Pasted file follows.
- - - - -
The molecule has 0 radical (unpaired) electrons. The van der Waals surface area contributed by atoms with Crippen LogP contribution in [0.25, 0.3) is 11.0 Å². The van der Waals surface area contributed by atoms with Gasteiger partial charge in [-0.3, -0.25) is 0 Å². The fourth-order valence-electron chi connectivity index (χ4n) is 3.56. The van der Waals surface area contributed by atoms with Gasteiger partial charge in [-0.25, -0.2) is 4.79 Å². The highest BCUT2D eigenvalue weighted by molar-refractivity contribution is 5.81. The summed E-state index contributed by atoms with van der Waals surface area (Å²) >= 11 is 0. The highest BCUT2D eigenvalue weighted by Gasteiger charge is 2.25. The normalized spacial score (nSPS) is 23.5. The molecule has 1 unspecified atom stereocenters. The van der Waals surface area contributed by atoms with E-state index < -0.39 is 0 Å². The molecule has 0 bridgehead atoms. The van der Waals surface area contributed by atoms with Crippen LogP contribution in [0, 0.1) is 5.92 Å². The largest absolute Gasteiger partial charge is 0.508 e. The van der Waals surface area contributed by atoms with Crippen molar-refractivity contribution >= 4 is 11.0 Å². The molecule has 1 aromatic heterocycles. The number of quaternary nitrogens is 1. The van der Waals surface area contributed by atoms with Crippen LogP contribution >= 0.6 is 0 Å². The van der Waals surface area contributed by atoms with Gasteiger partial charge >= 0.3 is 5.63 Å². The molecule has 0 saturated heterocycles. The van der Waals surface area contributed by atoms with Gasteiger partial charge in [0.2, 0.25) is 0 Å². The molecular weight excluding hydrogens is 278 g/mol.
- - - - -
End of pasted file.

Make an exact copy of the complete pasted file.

The molecule has 0 radical (unpaired) electrons. The van der Waals surface area contributed by atoms with Crippen LogP contribution in [0.25, 0.3) is 11.0 Å². The van der Waals surface area contributed by atoms with Gasteiger partial charge in [-0.3, -0.25) is 0 Å². The fourth-order valence-electron chi connectivity index (χ4n) is 3.56. The van der Waals surface area contributed by atoms with Gasteiger partial charge in [-0.25, -0.2) is 4.79 Å². The highest BCUT2D eigenvalue weighted by molar-refractivity contribution is 5.81. The summed E-state index contributed by atoms with van der Waals surface area (Å²) >= 11 is 0. The highest BCUT2D eigenvalue weighted by Gasteiger charge is 2.25. The normalized spacial score (nSPS) is 23.5. The molecule has 1 unspecified atom stereocenters. The van der Waals surface area contributed by atoms with E-state index < -0.39 is 0 Å². The molecule has 0 bridgehead atoms. The van der Waals surface area contributed by atoms with Crippen LogP contribution in [0, 0.1) is 5.92 Å². The largest absolute Gasteiger partial charge is 0.508 e. The van der Waals surface area contributed by atoms with Crippen molar-refractivity contribution >= 4 is 11.0 Å². The molecule has 1 aromatic heterocycles. The number of quaternary nitrogens is 1. The van der Waals surface area contributed by atoms with Crippen LogP contribution >= 0.6 is 0 Å². The van der Waals surface area contributed by atoms with Gasteiger partial charge >= 0.3 is 5.63 Å². The molecule has 0 saturated heterocycles. The van der Waals surface area contributed by atoms with Gasteiger partial charge in [0.2, 0.25) is 0 Å². The molecular weight excluding hydrogens is 278 g/mol.